The Ekklesia Built by Christ
by Dr. Patti Amsden
by Dr. Patti Amsden
Jesus declared, “I will build my church and the gates of hell shall not prevail against it” (Mt. 16: 18). This was the first place where Jesus spoke about His church. Scripture records only three times in two places where Jesus used the word church. The majority of Christ’s discourse centered on the Kingdom. Either Christ’s limited use of church indicated that He was putting very little emphasis on the topic or that the placement of the term was in a context already weighty with meaning. Only one of those possibilities can be true.
The work of the early Apostles to establish the church and the repeated use the term church in the Epistles reinforce its importance. The New Testament uses the Greek word for church, which is Ekklesia, 115 times in 112 sections. One can hardly assume the early followers of Christ misconstrued His intent or that 2000 years of church history has been off target. Therefore, the second option is most assuredly true. Christ used the term ekklesia in an environment where His listeners understood its background and the meaning of His words.
The context of His proclamation was during a discourse with His disciples when He questioned them as to who they thought Him to be. They responded with a variety of answers: John the Baptist, Elijah, Jeremiah, or one of the other prophets. Peter replied, “You are the Christ” – the long awaited Messiah, the promised anointed One. Indeed, Peter proclaimed Jesus to be the Deliverer who had been promised to Israel and the Redeemer whom the nation believed God would send. Peter continued: “You are the Son of the Living God” – the mature heir of the Ever-Existent, Supreme Deity of our Fathers. Peter’s proclamation was totally accurate. Jesus affirmed his words and even informed him that his understanding and revelation came to him directly from the Living God.
Once Jesus was assured that His followers had clarity as to His person, the Lord was ready to bring clarity to His mission. He would build His Ekklesia. Ekklesia is a compound Greek word from Ek, meaning out, and Kaleo, meaning to call. Simply defined, ekklesia means those who are called out. Jesus’ words about His purpose and plan had just as much historical significance as did His person. When questioned about who He was, the disciples recounted their knowledge of Israel’s history, her heroes, her register of the faithful. Once again, Jesus would have been expecting these men of Israel to draw from their knowledge of the work of God among their own. Called out ones! Who had been the called out ones?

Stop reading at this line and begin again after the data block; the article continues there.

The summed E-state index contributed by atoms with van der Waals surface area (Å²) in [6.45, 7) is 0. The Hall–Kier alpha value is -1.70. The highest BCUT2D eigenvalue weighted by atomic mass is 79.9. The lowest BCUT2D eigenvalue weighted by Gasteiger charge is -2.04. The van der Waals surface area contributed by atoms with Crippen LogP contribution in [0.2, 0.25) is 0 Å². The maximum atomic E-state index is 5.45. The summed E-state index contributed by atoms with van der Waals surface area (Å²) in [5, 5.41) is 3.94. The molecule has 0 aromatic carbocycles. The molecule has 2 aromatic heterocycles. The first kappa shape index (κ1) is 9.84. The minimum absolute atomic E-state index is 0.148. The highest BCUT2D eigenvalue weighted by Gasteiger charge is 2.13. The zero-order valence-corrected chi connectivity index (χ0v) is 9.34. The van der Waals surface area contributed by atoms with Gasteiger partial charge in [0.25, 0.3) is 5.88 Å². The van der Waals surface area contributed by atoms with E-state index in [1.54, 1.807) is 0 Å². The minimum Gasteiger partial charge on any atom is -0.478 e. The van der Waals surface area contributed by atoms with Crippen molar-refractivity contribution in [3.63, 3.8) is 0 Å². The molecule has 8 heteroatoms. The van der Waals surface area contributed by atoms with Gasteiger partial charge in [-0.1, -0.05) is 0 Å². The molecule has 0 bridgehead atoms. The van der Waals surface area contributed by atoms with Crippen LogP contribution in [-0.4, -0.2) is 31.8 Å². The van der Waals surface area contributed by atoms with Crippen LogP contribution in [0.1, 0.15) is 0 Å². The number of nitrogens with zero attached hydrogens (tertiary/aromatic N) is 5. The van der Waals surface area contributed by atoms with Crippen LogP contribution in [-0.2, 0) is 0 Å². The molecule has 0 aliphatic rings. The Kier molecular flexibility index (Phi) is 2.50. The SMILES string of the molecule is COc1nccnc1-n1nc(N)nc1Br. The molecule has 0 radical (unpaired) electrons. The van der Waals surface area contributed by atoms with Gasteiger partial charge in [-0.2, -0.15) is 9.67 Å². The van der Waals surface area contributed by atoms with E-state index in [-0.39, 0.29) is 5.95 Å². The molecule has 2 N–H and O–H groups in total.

Undoubtedly, the minds of the disciples would have considered their ancestors who were called out of Egypt under the leadership of Moses (Hos. 11:1). As a called out nation, they were built together into a nation as a special possession of God and a special priestly people to the other nations of the earth (Ex. 19:3-6). They were given a tabernacle. They were afforded access to God’s glory and God’s laws. Moses was called unto the Mountain and given the oracles and the plans for building a biblical society. They were called out of darkness to become a nation of light (Deut. 28:1; Mt. 5:14-16).
Jesus was stating that He would do a similar work. He was the servant likened unto Moses that God promised to send (Deut. 18:15; 18:19, Acts. 7:37; Heb. 3:1-6). Jesus was calling out His twelve apostles instead of Moses’ twelve sons of Jacob. He would build His called out into a holy nation with a special priestly anointing (I Peter 2:9; Ex. 19:3-6). He would build His new tabernacle (I Cor. 6:19; Eph. 2:19-22) and give His followers access to God’s glory and God’s Word. Jesus would train His followers and then commission them to go into society as lights to disciple the nations (Mt. 28:18-20).
When Jesus stated He would build His called out – His Ekklesia – He was declaring that just as Moses had a covenantal, called-out people to steward God’s kingdom in the earth, He would have a covenantal, called-out people. That day of this great proclamation, Jesus identified His called out in contrast to the called out of Moses. And, He identified the distinguishing mark of His Ekklesia – “The gates of hell shall not prevail against it.” That distinctive mark will be the subject of next week’s article.